• Skytree, whose last funding round closed in April 2013, churned its executive team and rebranded a couple of times.  It finally listed some new customers; interestingly, some are investors and others are affiliated with members of Skytree’s Board.
  • Alpine Data Labs, last funded in November 2013, struggled to distance itself from the Pivotal ecosystem.  Designed to run on Greenplum, Alpine offers limited functionality on Hadoop, which makes it unclear how this company survives.

Palantir continued to suck up capital like a whale feeding on krill.

Google TensorFlow

Google open sourced TensorFlow, so now we have sixteen open source Deep Learning frameworks instead of just fifteen.

Spark Summit Europe Roundup

The 2015 Spark Summit Europe met in Amsterdam October 27-29.  Here is a roundup of the presentations, organized by subject areas.   I’ve omitted a few less interesting presentations, including some advertorials from sponsors.

State of Spark

— In his keynoter, Matei Zaharia recaps findings from Databricks’ Spark user survey, notes growth in summit attendance, meetup membership and contributor headcount.  (Video here). Enhancements expected for Spark 1.6:

  • Dataset API
  • DataFrame integration for GraphX, Streaming
  • Project Tungsten: faster in-memory caching, SSD storage, improved code generation
  • Additional data sources for Streaming

— Databricks co-founder Reynold Xin recaps the last twelve months of Spark development.  New user-facing developments in the past twelve months include:

  • DataFrames
  • Data source API
  • R binding and machine learning pipelines

Back-end developments include:

  • Project Tungsten
  • Sort-based shuffle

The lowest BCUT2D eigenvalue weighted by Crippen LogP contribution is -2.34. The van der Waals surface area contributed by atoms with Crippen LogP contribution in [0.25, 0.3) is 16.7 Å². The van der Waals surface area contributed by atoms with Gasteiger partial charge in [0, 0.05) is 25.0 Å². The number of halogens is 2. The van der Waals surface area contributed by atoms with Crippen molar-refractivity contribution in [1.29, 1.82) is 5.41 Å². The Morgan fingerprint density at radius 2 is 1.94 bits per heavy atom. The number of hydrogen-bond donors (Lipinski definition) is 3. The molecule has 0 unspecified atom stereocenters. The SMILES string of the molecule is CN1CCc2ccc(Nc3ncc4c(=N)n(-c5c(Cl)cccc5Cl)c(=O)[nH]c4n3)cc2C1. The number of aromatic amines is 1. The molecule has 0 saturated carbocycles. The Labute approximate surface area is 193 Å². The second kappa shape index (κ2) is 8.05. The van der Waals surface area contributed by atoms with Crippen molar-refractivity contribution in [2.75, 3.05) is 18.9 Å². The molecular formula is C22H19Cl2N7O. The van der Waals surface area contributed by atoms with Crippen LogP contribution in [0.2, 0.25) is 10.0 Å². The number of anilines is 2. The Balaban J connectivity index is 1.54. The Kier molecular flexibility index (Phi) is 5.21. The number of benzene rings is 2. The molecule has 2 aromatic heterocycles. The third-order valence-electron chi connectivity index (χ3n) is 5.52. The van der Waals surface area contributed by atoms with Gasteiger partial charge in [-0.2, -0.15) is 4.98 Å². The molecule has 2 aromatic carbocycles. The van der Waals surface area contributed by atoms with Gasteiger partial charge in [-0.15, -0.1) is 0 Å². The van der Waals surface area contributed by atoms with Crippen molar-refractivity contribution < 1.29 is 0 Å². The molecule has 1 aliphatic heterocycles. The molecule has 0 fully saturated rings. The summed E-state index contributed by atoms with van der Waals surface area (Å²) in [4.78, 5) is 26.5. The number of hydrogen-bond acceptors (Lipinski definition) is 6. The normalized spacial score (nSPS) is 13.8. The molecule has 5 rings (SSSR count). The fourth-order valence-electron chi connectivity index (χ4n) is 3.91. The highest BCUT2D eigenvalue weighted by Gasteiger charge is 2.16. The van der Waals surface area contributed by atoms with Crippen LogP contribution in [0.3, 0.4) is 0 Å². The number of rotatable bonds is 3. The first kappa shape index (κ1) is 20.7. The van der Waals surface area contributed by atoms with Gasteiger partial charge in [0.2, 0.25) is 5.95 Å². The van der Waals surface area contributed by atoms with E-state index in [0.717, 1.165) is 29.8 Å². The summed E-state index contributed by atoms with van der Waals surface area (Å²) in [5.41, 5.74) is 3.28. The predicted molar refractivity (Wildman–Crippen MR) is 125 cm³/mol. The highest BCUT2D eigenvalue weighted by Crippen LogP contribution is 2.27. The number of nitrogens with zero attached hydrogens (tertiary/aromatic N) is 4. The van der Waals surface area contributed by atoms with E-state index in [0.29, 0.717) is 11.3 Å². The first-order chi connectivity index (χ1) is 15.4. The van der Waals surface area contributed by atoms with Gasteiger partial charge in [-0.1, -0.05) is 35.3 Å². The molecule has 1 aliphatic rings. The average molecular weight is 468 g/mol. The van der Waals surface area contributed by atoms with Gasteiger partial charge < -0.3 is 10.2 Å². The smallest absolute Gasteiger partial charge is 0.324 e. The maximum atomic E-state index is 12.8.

• Netty-based network

Of these, Xin covers DataFrames and Project Tungsten in some detail.  Looking ahead, Xin discusses the Dataset API, Streaming DataFrames and additional Project Tungsten work.  Video here.

Getting Into Production

— Databricks engineer and Spark committer Aaron Davidson summarizes common issues in production and offers tips to avoid them.  Key issues: moving beyond Python performance; using Spark with R; network and CPU-bound workloads.  Video here.

— Tuplejump’s Evan Chan summarizes Spark deployment options and explains how to productionize Spark, with special attention to the Spark Job Server.  Video here.

— Spark committer and Databricks engineer Andrew Or explains how to use the Spark UI to visualize and debug performance issues.  Video here.

— Kostas Sakellis and Marcelo Vanzin of Cloudera provide a comprehensive overview of Spark security, covering encryption, authentication, delegation and authorization.  They tout Sentry, Cloudera’s preferred security platform.  Video here.

Spark for the Enterprise

— Revisting Matthew Glickman’s presentation at Spark Summit East earlier this year, Vinny Saulys reviews Spark’s impact at Goldman Sachs, noting the attractiveness of Spark’s APIs, in-memory processing and broad functionality.  He recaps Spark’s viral adoption within GS, and its broad use within the company’s data science toolkit.  His wish list for Spark: continued development of the DataFrame API; more built-in formulae; and a better IDE for Spark.  Video here.

— Alan Saldich summarizes Cloudera’s two years of experience working with Spark: a host of engineering contributions and 200+ customers (including Equifax, Barclays and a slide full of others).  Video here.  Key insights:

  • Prediction is the most popular use case
  • Hive is most frequently co-installed, followed by HBase, Impala and Solr.
  • Customers want security and performance comparable to leading relational databases combined with simplicity.

Data Sources and File Systems

— Stephan Kessler of SAP and Santiago Mola of Stratio explain Spark integration with SAP HANA Vora through the Data Sources API.  (Video unavailable).

— Tachyon Nexus’ Gene Pang offers an excellent overview of Tachyon’s memory-centric storage architecture and how to use Spark with Tachyon.  Video here.

Spark SQL and DataFrames

— Michael Armbrust, lead developer for Spark SQL, explains DataFrames.  Good intro for those unfamiliar with the feature.  Video here.